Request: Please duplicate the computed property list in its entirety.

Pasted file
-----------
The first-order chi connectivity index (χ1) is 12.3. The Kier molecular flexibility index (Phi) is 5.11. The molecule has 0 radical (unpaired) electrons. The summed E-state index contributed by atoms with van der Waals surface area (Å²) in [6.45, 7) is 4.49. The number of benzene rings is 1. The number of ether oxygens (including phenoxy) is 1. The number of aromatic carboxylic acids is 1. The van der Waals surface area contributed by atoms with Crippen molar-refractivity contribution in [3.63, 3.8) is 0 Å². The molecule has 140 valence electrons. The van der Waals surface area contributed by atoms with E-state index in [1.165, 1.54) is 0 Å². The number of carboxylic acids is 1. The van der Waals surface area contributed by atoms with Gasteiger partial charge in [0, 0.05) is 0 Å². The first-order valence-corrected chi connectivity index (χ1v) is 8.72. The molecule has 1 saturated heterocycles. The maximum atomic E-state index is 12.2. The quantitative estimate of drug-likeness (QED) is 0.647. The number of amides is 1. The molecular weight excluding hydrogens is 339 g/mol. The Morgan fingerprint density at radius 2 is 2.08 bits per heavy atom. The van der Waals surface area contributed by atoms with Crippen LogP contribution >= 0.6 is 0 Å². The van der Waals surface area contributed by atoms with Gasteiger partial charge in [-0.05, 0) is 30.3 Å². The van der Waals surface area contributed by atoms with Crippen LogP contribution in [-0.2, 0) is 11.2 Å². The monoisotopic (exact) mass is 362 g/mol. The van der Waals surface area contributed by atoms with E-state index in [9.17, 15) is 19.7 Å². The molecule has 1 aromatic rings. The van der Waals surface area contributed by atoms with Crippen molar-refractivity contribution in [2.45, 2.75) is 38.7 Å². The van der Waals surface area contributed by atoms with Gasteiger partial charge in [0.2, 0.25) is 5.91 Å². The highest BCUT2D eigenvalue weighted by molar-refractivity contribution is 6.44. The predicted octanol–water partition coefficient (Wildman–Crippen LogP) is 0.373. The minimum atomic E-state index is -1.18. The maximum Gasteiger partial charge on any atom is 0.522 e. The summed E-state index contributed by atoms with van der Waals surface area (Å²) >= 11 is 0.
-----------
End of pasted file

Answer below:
The first-order chi connectivity index (χ1) is 12.3. The Kier molecular flexibility index (Phi) is 5.11. The molecule has 0 radical (unpaired) electrons. The summed E-state index contributed by atoms with van der Waals surface area (Å²) in [6.45, 7) is 4.49. The number of benzene rings is 1. The number of ether oxygens (including phenoxy) is 1. The number of aromatic carboxylic acids is 1. The van der Waals surface area contributed by atoms with Crippen molar-refractivity contribution in [3.63, 3.8) is 0 Å². The molecule has 140 valence electrons. The van der Waals surface area contributed by atoms with E-state index in [1.165, 1.54) is 0 Å². The number of carboxylic acids is 1. The van der Waals surface area contributed by atoms with Gasteiger partial charge in [0, 0.05) is 0 Å². The first-order valence-corrected chi connectivity index (χ1v) is 8.72. The molecule has 1 saturated heterocycles. The maximum atomic E-state index is 12.2. The quantitative estimate of drug-likeness (QED) is 0.647. The number of amides is 1. The molecular weight excluding hydrogens is 339 g/mol. The Morgan fingerprint density at radius 2 is 2.08 bits per heavy atom. The van der Waals surface area contributed by atoms with Crippen LogP contribution >= 0.6 is 0 Å². The van der Waals surface area contributed by atoms with Gasteiger partial charge in [-0.05, 0) is 30.3 Å². The van der Waals surface area contributed by atoms with Crippen LogP contribution in [-0.2, 0) is 11.2 Å². The monoisotopic (exact) mass is 362 g/mol. The van der Waals surface area contributed by atoms with E-state index in [9.17, 15) is 19.7 Å². The molecule has 1 aromatic rings. The van der Waals surface area contributed by atoms with Crippen molar-refractivity contribution in [2.45, 2.75) is 38.7 Å². The van der Waals surface area contributed by atoms with Gasteiger partial charge in [0.2, 0.25) is 5.91 Å². The highest BCUT2D eigenvalue weighted by molar-refractivity contribution is 6.44. The predicted octanol–water partition coefficient (Wildman–Crippen LogP) is 0.373. The minimum atomic E-state index is -1.18. The maximum Gasteiger partial charge on any atom is 0.522 e. The summed E-state index contributed by atoms with van der Waals surface area (Å²) >= 11 is 0.